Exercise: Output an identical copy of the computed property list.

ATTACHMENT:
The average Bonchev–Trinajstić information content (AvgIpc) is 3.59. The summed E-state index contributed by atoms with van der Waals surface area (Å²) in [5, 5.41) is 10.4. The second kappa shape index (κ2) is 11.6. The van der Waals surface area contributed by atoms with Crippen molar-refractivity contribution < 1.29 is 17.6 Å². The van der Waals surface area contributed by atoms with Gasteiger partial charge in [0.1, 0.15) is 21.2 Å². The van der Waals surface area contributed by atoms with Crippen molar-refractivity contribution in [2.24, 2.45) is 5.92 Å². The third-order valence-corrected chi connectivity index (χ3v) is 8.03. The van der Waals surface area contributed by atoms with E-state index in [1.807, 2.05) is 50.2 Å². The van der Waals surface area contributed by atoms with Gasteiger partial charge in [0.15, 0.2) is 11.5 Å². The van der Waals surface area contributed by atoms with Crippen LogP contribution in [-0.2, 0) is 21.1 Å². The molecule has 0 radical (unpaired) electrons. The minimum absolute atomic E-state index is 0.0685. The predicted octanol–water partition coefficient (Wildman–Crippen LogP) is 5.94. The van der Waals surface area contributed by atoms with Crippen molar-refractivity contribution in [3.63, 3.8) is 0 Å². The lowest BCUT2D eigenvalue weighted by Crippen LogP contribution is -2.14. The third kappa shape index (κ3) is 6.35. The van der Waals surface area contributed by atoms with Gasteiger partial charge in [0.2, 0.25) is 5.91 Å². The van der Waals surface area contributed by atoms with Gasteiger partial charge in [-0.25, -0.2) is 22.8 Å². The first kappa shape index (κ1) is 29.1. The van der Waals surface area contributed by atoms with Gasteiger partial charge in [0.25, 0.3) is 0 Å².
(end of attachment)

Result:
The average Bonchev–Trinajstić information content (AvgIpc) is 3.59. The summed E-state index contributed by atoms with van der Waals surface area (Å²) in [5, 5.41) is 10.4. The second kappa shape index (κ2) is 11.6. The van der Waals surface area contributed by atoms with Crippen molar-refractivity contribution < 1.29 is 17.6 Å². The van der Waals surface area contributed by atoms with Gasteiger partial charge in [0.1, 0.15) is 21.2 Å². The van der Waals surface area contributed by atoms with Crippen molar-refractivity contribution in [2.24, 2.45) is 5.92 Å². The third-order valence-corrected chi connectivity index (χ3v) is 8.03. The van der Waals surface area contributed by atoms with E-state index in [1.807, 2.05) is 50.2 Å². The van der Waals surface area contributed by atoms with Gasteiger partial charge in [0.15, 0.2) is 11.5 Å². The van der Waals surface area contributed by atoms with Crippen LogP contribution in [-0.2, 0) is 21.1 Å². The molecule has 0 radical (unpaired) electrons. The minimum absolute atomic E-state index is 0.0685. The predicted octanol–water partition coefficient (Wildman–Crippen LogP) is 5.94. The van der Waals surface area contributed by atoms with Crippen molar-refractivity contribution in [3.63, 3.8) is 0 Å². The lowest BCUT2D eigenvalue weighted by Crippen LogP contribution is -2.14. The third kappa shape index (κ3) is 6.35. The van der Waals surface area contributed by atoms with Gasteiger partial charge in [0.2, 0.25) is 5.91 Å². The van der Waals surface area contributed by atoms with Gasteiger partial charge in [-0.25, -0.2) is 22.8 Å². The first kappa shape index (κ1) is 29.1. The van der Waals surface area contributed by atoms with Gasteiger partial charge in [0.25, 0.3) is 0 Å².